Digital learning and enhancing parental engagement
There is promising evidence that direct communication with parents can improve learners' and parents' compliance with requests from teachers about attendance, behaviour and support for learning.
Teachers are more likely to do this once they are more competent in using digital equipment and tools, and their schools use digital tools such as VLEs to facilitate parental communications.
There is a substantial research literature which shows that where parents are actively engaged in their children's education through their involvement in the school, their support for reading and homework, and their provision of resources which can be used for learning, that this can make a difference to their children's attainment and attitude towards learning.
Schools have begun to recognise that digital tools can be used to communicate more effectively with parents and that parents can enable, if not encourage, their children to use digital equipment, tools and resources for educational purposes. As Formby (2014) found, children learning to read in lower socio-economic groups were more likely to have access to touch screens than books, and this could be exploited to increase their literacy levels.
There is not a great deal of research literature which has measured how schools' use of digital tools and resources has made a difference to their communications, which has in turn changed parents' behaviours, such as their support for learning. The literature which exists shows promising evidence that using digital tools for communication with parents can provide benefits to parents and school management that can enhance learners' attention to learning.
Selwyn et al assessed improvements to parental communications in a small sample of primary and secondary schools in England that had made good progress in using digital tools within the school for learning and teaching. They found that:
- Direct communications increased the probability that parents had a better understanding of information and had received it. This was reflected in teachers' perceptions of greater compliance with requests for learners to change their behaviour and complete work and a better response from parents for information which indicated that more parents had acted on the communication;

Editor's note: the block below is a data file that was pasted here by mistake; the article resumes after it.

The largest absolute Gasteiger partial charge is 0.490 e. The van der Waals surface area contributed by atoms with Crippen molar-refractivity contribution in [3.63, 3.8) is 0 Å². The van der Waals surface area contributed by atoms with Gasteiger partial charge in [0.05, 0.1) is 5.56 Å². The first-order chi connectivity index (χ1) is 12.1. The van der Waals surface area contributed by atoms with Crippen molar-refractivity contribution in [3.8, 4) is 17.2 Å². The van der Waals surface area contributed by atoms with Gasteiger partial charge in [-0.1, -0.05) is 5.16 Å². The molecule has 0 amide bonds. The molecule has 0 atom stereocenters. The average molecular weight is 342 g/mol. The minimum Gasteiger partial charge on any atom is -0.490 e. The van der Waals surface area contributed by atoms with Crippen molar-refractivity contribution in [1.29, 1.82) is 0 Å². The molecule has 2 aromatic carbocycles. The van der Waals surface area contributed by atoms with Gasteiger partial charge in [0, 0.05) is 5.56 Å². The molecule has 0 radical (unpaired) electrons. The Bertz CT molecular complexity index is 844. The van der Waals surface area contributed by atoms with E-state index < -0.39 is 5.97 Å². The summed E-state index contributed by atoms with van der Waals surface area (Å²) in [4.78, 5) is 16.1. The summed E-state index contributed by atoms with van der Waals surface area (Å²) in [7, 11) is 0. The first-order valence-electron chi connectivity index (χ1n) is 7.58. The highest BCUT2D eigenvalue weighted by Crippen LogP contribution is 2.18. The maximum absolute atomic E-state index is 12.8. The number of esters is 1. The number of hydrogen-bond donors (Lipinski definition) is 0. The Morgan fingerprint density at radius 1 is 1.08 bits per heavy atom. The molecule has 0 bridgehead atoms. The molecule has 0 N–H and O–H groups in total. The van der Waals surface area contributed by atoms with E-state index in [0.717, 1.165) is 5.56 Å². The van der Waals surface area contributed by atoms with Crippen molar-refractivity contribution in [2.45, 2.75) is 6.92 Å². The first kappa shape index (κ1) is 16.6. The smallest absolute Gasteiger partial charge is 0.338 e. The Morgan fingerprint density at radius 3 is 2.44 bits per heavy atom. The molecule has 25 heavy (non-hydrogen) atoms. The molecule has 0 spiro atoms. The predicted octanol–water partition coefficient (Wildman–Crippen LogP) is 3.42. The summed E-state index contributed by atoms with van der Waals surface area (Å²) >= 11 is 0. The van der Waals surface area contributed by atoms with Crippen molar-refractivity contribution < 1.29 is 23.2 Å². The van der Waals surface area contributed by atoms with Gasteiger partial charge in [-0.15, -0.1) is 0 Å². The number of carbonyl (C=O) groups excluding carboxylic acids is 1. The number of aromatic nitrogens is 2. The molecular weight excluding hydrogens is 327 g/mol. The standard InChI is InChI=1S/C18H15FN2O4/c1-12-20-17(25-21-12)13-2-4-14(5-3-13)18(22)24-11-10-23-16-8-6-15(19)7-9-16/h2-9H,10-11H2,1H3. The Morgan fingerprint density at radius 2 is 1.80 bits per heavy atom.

- Feedback could reach parents who were not normally seen for face to face feedback about their children. Teachers were able to customise feedback and showcase good work and progress. This was reflected in teachers' perception that they were able to establish some relationship with parents they did not see.
Parents in these schools felt that they were better informed, while teachers felt that they had easier and more effective means to provide information which was beneficial to parents and children's behavior and willingness to learn. The authors concluded that digital tools were 'a technical fix to some of the problems of communication with parents rather than reconfiguring relationships'.
Condie and Monroe (2007) found that reporting to parents is enabled by digital tools. To teachers it meant that the same information could be provided to all parents and customized for parents and learners.
Johannesen (2013) found that in several secondary schools in Norway where teachers had adopted online assessment which was made available to parents and learners (as opposed to oral reporting at a parents evening) the teachers felt that this encouraged better reflection (self-assessment) by the learners and improved their communication to parents. Grant (2011) studied several secondary schools where digital tools were being introduced for direct, more customised communication with parents. He found that teachers believed that they could speed up communication, do it more easily/regularly and avoid the problems of using learners (i.e. that messages were not always conveyed or conveyed accurately).
Jewitt et al (2010) found that digital tools enabled teachers to post homework and message parents about relevant tasks which they could use to assist with homework completion. Some parents appreciated being able to access this information, although only a few parents took up the opportunity to do so.
Jewitt and Parashar (2011) found that providing low income families with a laptop and internet connection appeared, from learners' feedback, to 'help to make visible what they are learning' and 'to create and support opportunities for parents and learners to talk about what they were learning' in households where this was not usual. Several studies which have examined parental involvement in digital learning (coaching) found that it made no difference to learner outcomes (Black, 2009, Cavanaugh et al, 2014).
Ingredients for success
Successful implementation depends not just on teachers' proficiency in using digital tools for communication but the proficiency of school managers and school administrators. Blau and Hameiri (2010) found a relationship (in 10 secondary schools in Israel) between teachers' understanding and frequency of use of a digital learning management system in the school and their use of it for parent and learner communications. Those who were the lowest users of the system were least likely to use it for communication with learners or parents.
Infrastructure and school systems to collect information for parental communications are prerequisites.
Email: Catriona Rooke
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